The greater the overall value of the deals in your pipeline, the less you will need to rely on any one single to reach your goals. The less value you have in your pipeline, the more you must rely on a small number of deals to reach your targets.
Variable 1: Your Pipeline
One element of successfully reaching your sales goals is tracking the size and quality of your pipeline. The fewer deals you have in your pipeline, the more reliant you are on those deals. When you barely have enough pipeline to hit your target, every deal is critical. But when you have more than enough active deals, you can have deals fall through without harming your results.
There are dozens of reasons deals fall through, many of them outside of your control. At some point, you will have a deal evaporate because your client has a new strategic priority and is unable to pursue the results you were helping them improve. Or maybe your prospective client’s company will be purchased by a larger competitor, one that already has a partner in place. Deals will disappear because the company lost the funding for the initiative in next year’s budget. No small number of deals will simply lose steam and dissipate, even though there was some interest when you first met with your contact.
You are going to lose deals, even after working diligently through the sales conversation with the contacts inside your dream client’s company. Even when you believe you have done everything right and created massive value for your client, you may still lose a big deal. While you can’t stop bad things from happening, you can continually create new opportunities. Given how many sales variables you cannot control, it’s that much more important to control what you can.
Variable 2: Winning Deals
The more nonlinear the sales conversation is and the more you need consensus to win big deals, the more difficult it is to forecast the result with any real certainty. Forecasting has always been challenging since there will always be surprises, both good and bad. Every time B2B buyers, decision-makers, and decision-shapers change the way they buy, selling itself gets more difficult.
There are, however, ways to improve your ability to guide your client, helping them navigate the complex and scary process of making better decisions for the future of their business. As much as business acumen, insights, and situational knowledge matter, helping your prospective clients through a process that benefits them is where the rubber meets the road. In The Lost Art of Closing, you will find a practical, tactical guide to having these conversations with your prospects and clients, learning how to influence the process in a positive way for you and your clients.No more pushy sales tactics. The Lost Art of Closing shows you how to proactively lead your customer and close your sales.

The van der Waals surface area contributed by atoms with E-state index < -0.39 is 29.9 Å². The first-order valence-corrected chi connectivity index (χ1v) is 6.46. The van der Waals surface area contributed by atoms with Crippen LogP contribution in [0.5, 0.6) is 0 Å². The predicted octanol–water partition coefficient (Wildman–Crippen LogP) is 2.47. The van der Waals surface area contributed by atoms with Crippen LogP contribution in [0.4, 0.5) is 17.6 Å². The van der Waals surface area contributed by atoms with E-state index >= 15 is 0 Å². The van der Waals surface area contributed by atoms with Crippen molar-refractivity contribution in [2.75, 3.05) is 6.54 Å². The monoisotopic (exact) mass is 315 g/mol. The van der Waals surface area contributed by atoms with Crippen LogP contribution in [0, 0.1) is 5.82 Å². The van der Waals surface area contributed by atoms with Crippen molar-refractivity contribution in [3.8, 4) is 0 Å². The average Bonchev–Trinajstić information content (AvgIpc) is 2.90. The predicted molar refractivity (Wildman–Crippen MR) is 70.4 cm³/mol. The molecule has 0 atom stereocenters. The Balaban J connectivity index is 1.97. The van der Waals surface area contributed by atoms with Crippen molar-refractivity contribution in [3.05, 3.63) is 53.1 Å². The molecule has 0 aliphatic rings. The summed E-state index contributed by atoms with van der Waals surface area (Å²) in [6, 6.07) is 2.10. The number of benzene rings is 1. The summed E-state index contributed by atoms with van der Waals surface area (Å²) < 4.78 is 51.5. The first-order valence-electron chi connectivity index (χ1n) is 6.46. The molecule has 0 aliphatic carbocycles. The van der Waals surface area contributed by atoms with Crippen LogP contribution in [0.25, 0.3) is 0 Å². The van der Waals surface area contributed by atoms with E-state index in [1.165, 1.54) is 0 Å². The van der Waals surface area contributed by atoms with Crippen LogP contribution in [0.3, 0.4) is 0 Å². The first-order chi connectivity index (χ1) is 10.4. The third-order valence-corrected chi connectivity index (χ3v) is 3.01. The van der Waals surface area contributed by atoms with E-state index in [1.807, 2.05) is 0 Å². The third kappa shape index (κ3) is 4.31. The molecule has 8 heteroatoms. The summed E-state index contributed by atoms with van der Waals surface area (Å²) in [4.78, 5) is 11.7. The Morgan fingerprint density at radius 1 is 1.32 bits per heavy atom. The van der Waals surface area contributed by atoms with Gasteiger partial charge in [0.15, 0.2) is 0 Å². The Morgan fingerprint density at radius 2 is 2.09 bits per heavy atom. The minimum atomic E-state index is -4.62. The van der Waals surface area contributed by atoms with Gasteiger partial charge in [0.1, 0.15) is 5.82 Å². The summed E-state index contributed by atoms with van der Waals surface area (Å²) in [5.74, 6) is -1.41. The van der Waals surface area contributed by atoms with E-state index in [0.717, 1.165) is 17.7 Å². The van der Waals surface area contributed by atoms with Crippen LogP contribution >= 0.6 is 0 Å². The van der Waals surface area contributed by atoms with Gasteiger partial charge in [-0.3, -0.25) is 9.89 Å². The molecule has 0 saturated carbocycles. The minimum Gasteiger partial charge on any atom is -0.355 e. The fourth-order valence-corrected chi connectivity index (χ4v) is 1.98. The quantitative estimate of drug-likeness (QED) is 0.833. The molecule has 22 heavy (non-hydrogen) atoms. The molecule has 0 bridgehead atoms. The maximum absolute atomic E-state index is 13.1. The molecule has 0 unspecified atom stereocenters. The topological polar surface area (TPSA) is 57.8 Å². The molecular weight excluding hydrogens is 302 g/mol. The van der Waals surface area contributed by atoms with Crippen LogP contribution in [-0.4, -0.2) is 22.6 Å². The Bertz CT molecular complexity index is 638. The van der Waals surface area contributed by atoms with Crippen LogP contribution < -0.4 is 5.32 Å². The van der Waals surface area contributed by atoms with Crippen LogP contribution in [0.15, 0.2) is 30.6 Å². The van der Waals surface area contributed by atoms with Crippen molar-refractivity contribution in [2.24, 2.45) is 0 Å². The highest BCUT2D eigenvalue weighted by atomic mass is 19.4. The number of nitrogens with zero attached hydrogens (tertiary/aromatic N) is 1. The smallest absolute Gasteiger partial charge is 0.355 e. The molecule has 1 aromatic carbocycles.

Why You Don’t Create Enough Opportunities
The best hedge against missing your target is to continuously create new opportunities. A good portion of the salespeople who don’t reach their goals do so because they don’t have enough opportunities. There are a number of reasons you might believe you don’t need to spend time creating new opportunities.
A False Sense of Security: For most of us, a full pipeline provides a false sense of security. When you believe you have enough opportunities and are confident that they will close, you might ignore the need to prospect. But once a major deal falls out of your pipeline, you’ll realize that you can’t replace it fast enough to reach your goal.
Overreliance on a Big Deal: You can be lulled into believing you’re on course just because you have a big deal in your pipeline, one large enough to ensure you meet your goal. Even when you’re confident, if a single deal would cause you to reach or miss your goal, you should not rely on that deal alone. Develop alternate paths to reaching your target.
Resistance to Prospecting: Many allegedly professional salespeople resist doing the work of prospecting and creating new opportunities. Some believe that prospecting is beneath them, while others are order-takers. Still, others believe that having done their time, they shouldn’t have to pick up the phone and cold call, even though their experience gives them the greatest ability to create value for a prospect. No matter why you do too little prospecting, eventually, the lack of opportunities will harm you.
No Accountability: One of the mistakes leaders make is holding people accountable for reaching their goals without including accountability for creating the opportunities necessary to reach those targets. No personal trainer would hold you accountable for losing weight without also monitoring your diet and activity levels! You can’t guarantee a goal; you can only do all the things that ensure that outcome. You need to be accountable to the process.
Your pipeline needs to grow for your revenue to grow. You’ll never win an opportunity that you don’t create. You’ll never schedule a client meeting that you don’t ask for—especially if you don’t use a “phone first” approach to prospecting—no matter what the rest of your prospecting sequence looks like.
Inputs create outputs. No input, or too little input, results in no output, or far too little output. Trusting the process means focusing on your consistency and persistent effort at the inputs. The outputs are the natural result of the inputs—not of luck, popularity, and certainly not blind hope that things will be different this time.
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